Agency and revenue

One of the more interesting challenges we had in the past twelve months was convincing a client that they didn’t really have revenues and expenses but instead commissions.  It actually held up the issuance of the review of their financial statement until we had agreement.

The issue in question had the following fact pattern:

  • OpCo (the client we were reviewing) had a contract with a larger business (GenCo) to provide a specific set of services at a price established by GenCo.
  • OpCo would sign up customers who would receive GenCo services
  • OpCo did not purchase GenCo goods or services for resale
  • GenCo provided all the technical expertise and it was included in the price customer paid

When OpCo submitted their financial statements, it reflected $2.0 Million in revenues and $1.5 Million in “cost of sales”.  OpCo, anticipating the issue, engaged another firm to address the ASC 605-45 “Principal versus Agent” issue.  This firm’s research concluded that the revenue met the criteria for reporting as a Principal.

We disagreed.

Our starting point was at the 50,000 foot level.  Why does it matter if revenues are reported net or gross?  The client was insistent it had to be gross.  In any type of attest engagement, the big red warning flags start coming out when a client is insisting on a specific treatment.  By asking a few questions about their motivation we discovered that they were trying to woo a prospective buyer who was only interested in a target with a certain level of turnover.

Knowing this, we applied the key points of ASC 605-45.   The first issue is, “Who fulfills the contracted services?”  Our reading of the contract clearly indicated that GenCo had the technical team which would provide the services. OpCo had sales agents who went out and signed up customers but those customers were ultimately engaging GenCo.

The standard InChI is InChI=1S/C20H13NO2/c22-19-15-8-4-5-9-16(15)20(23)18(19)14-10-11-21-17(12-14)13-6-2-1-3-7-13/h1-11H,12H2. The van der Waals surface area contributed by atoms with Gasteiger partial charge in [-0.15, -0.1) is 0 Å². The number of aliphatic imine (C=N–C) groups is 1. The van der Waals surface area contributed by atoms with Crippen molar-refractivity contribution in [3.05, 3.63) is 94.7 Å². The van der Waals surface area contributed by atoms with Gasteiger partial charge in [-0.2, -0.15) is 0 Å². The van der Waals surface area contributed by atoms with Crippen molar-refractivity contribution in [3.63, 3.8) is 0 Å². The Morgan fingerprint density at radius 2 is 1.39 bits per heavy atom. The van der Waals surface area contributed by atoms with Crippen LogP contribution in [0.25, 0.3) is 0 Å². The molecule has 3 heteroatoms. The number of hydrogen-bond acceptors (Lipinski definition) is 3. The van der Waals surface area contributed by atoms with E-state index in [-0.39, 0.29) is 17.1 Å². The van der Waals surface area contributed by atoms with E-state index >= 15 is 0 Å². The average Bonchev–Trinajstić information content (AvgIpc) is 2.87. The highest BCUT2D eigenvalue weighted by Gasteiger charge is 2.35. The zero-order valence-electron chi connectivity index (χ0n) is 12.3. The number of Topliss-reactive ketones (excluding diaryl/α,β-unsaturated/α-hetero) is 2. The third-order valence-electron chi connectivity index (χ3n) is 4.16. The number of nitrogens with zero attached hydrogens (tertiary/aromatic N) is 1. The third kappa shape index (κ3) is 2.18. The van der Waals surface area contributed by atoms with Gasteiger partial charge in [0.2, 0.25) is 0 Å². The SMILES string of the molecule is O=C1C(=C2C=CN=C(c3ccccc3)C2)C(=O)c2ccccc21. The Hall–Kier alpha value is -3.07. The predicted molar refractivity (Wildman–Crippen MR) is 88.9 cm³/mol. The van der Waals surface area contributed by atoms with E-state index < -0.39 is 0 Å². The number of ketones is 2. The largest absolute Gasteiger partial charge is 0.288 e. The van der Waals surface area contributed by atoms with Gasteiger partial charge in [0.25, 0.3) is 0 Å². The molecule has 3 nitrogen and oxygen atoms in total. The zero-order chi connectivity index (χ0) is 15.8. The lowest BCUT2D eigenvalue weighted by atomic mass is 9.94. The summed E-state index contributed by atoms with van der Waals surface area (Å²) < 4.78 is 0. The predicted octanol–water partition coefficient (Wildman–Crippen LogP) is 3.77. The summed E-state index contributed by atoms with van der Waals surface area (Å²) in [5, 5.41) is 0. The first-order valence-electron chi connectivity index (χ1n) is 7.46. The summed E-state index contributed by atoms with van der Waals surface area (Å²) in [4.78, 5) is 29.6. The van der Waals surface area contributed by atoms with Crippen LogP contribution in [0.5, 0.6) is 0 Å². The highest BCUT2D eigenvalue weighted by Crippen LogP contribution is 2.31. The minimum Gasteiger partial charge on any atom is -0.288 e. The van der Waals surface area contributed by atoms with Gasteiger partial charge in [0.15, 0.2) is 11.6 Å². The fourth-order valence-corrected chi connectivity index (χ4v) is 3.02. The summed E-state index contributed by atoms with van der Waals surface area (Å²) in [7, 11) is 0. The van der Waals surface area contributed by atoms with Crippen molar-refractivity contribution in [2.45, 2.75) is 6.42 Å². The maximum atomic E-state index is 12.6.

The next key point was, “Who set the price?”  The contract stated that the base price for GenCo’s service was $15,000 and their suggested customer price was $20,000.  OpCo earned 50% of the spread between the final negotiated price and the $15,000.  While this was a little tricky, the substance is that GenCo set the floor and ceiling prices.  As a matter of fact, no customer agreement had a price above $20,000 and the only time it was lower was when a customer had multiple sites and therefore earned a volume discount.

Another major point, but related to the first one, was “Was the service modified in anyway by OpCo?”  Since the service was provided by GenCo and, other than having an OpCo sales agent complete the paperwork, there was no ongoing involvement by OpCo EXCEPT for sales follow-up, it appears that OpCo did not modify the service.

We ended up in a meeting with the client’s senior management and the other firm.  We pointed out the flaws in the logic and, ultimately, the risk to both the Company and us as the reviewing firm, if we allowed the statements to be issued on a gross basis.  The net effect was the same: The problem is that there was going to be reliance upon the statement which could have been considered misleading.  The client agreed to restate the financial statements to report only the “commissions” earned.

If you are unsure if your accounting treatment is correct and would like to discuss the impact of how you are reporting, feel free to contact me.  We will look at the big picture and work our way down to the appropriate level of detail so you can feel comfortable that your position is accurate.  Remember, your business is issuing a financial statement that someone plans to rely upon so using an inappropriate accounting model could cause you problems down the road. And if you would like more information on how our audit and review services could be helpful to your business or non-profit, find out more about us here.

Have a great Tuesday.


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